Thank you for your comment Ms. Morrison. Maybe you would consider sharing some of your knowledge, as to what techniques and methodologies are being considered and brought to the town?ReplyDelete
Please share what groundwork is taking place, and which entities are being proactive. I'm sure many people would like to know where to look, and who to ask.
Transparency in government is important, and maybe that's part of the problem. I have looked on the Planning Board's web page and saw nothing about Smart Growth. So it's likely others don't "see" either. You speak as if you have your finger on the pulse of this issue, and have firsthand knowledge.
Please share information if you have it. Or where to find the information.
The easiest way to access what's going on is to review previous Planning Board meetings (video broadcasts and minutes, both downloadable from the town website). It will take some searching, on the part of those who are interested, to find all the initiatives currently in process, but the info is there. Transparency is important, which is one reason why I'm very glad our meetings (I'm a member of the PB) are televised and taped. Everyone can see for themselves what is happening. As for posting things on the website and making info accessible (specific to Smart Growth), the Planning Department is inundated with the day-to-day responsibilities of responding to citizen inquiries, residential and business prospectors, project proponents, going on site visits, coordinating with other town entities and issues, etc., etc., not to mention the specific work goals of the Town Planner (among which are several of the Smart Growth issues you reference). All of that does not afford the time to keep everyone in the loop in the most accessible and easiest way possible. It comes down to having enough staff (read: budget) to do what needs to be done (never enough hands or enough time). I can tell you that Open Space Residential Design, Low Impact Development techniques, inclusionary zoning, mixed use zoning, etc., are among the various intiatives being evaluated and developed for possible implementation in town. Timelines are somewhat extended, but anything worth doing takes time and patience. I'd love to go on and on, but I have a regular day job to attend to as well. The best resource for info are the video broadcasts of the various meetings for town boards/committees (that are taped) and the meeting minutes. Hope this is helpful.ReplyDelete
While I appreciate your response, Ms. Morrison, it is blindingly glossy. I have watched Planning Board meetings for a few years. That is the point of my post: Where is Smart Growth in Sturbridge?ReplyDelete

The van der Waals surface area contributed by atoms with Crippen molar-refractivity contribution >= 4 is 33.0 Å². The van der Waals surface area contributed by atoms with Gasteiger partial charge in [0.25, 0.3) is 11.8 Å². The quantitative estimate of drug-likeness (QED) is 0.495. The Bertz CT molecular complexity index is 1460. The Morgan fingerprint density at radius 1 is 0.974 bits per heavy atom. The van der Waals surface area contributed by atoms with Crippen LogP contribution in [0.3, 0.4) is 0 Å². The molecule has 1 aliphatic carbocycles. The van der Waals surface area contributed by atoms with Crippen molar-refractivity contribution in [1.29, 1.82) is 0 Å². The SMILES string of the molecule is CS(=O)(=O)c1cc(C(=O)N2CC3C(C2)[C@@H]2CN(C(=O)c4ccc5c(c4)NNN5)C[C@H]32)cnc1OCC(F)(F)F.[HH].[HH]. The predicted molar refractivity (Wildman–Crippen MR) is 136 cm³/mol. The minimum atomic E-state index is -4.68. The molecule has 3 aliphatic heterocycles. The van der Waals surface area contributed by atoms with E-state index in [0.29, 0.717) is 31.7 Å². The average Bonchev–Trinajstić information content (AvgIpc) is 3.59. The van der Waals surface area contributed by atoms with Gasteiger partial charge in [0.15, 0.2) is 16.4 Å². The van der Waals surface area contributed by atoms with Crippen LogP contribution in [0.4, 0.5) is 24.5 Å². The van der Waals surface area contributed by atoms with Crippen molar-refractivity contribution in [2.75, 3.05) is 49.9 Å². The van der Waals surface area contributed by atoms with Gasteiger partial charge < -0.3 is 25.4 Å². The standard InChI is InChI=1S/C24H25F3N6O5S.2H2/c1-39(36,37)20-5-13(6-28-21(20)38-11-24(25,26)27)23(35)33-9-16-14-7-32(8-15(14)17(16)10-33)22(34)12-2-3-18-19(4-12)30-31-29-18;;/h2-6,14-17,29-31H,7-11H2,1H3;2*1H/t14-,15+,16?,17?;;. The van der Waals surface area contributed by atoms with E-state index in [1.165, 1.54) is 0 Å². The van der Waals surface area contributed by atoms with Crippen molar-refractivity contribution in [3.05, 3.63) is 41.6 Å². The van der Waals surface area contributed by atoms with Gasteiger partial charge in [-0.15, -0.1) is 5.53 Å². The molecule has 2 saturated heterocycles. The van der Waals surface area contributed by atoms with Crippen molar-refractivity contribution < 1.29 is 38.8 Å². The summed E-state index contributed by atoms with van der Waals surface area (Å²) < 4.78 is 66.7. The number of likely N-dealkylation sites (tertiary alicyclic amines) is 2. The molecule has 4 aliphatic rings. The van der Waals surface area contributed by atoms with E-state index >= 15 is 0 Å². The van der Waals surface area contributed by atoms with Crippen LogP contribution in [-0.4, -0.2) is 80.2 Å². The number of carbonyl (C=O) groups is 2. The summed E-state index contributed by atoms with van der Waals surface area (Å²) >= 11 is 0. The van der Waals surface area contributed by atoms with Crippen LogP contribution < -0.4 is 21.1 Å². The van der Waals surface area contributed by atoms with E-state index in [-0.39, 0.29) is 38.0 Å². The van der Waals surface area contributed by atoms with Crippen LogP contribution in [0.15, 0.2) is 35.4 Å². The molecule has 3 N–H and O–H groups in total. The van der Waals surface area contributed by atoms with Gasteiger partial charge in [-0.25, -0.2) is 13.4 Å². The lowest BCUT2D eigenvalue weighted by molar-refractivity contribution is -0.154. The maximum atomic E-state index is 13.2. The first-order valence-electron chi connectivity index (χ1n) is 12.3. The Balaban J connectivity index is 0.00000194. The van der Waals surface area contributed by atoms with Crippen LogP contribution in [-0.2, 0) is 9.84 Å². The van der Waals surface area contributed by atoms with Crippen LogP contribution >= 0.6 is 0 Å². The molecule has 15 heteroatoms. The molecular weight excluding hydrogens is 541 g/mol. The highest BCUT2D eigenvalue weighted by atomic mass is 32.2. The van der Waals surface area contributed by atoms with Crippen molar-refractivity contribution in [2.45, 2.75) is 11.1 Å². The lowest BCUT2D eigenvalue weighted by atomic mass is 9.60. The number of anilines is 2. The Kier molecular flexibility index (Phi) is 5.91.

There is little discussion, if any, on some of these issues during Planning Board meetings, and they are certainly not on every agenda; they're not even on every other agenda.
For months, the meetings have been cancelled, or the agenda is very short and everyone goes home early. The Planning Board Chairman hasn't attended the last two meetings. When he's not in attendance, the meetings are exceedingly short. At a critical time when Sturbridge needs better planning, the planning board is missing in action.
This begs the question: if the Planner is so busy, why has the Planning Board's agenda been so short - for MONTHS? If the Planner is inundated with phone calls, is her time well spent answering the phone? Doesn't the Planner have an assistant?
There are Zoning Study Committee bylaw proposals for Planning Board review that were submitted in 2006 that have not been addressed or discussed.
It's odd that so much time and energy was spent by the Planning Board working on the Route 15 bylaw proposal, but there are still those outstanding 2006 proposals from the Zoning Study Committee, the Committee which is at the forefront of recommending zoning changes to the Planning Board.
One workshop recently took place on Low Impact Development, co-sponsored by the Planning Board and Conservation Commission. It's the first workshop since...when? Definitely a step in the right direction, but where was the Planning Board chairman? He didn't attend that workshop either.
Ms. Morrison, there should be evidence of what you are saying, already starting to show. In plain English, there should be more - a lot more.
Your statement that residents can find information relating to these topics by reviewing cable access videos is exceedingly unrealistic. It would take the average person who works a full time job countless hours and days, perhaps months, to find specific information, mainly because these topics are NOT on the Planning Boards agenda as often as they should be. Searching for that proverbial "needle in a haystack" comes to mind, and you know this. Transparency in government - I see right through it, and I hope others do as well.
I have a suggestion though: the town administrator provides a weekly list of updates at the town's website on his webpage, consisting of 3-5 sentences which are dated so there is a sequence of events, which build on each other.
Can the busy Planner provide something similar so residents can watch Smart Growth happen? Could the Planner's assistant start the process by providing a list of accomplishments with Smart Growth initiatives by the Planning Board over the last year?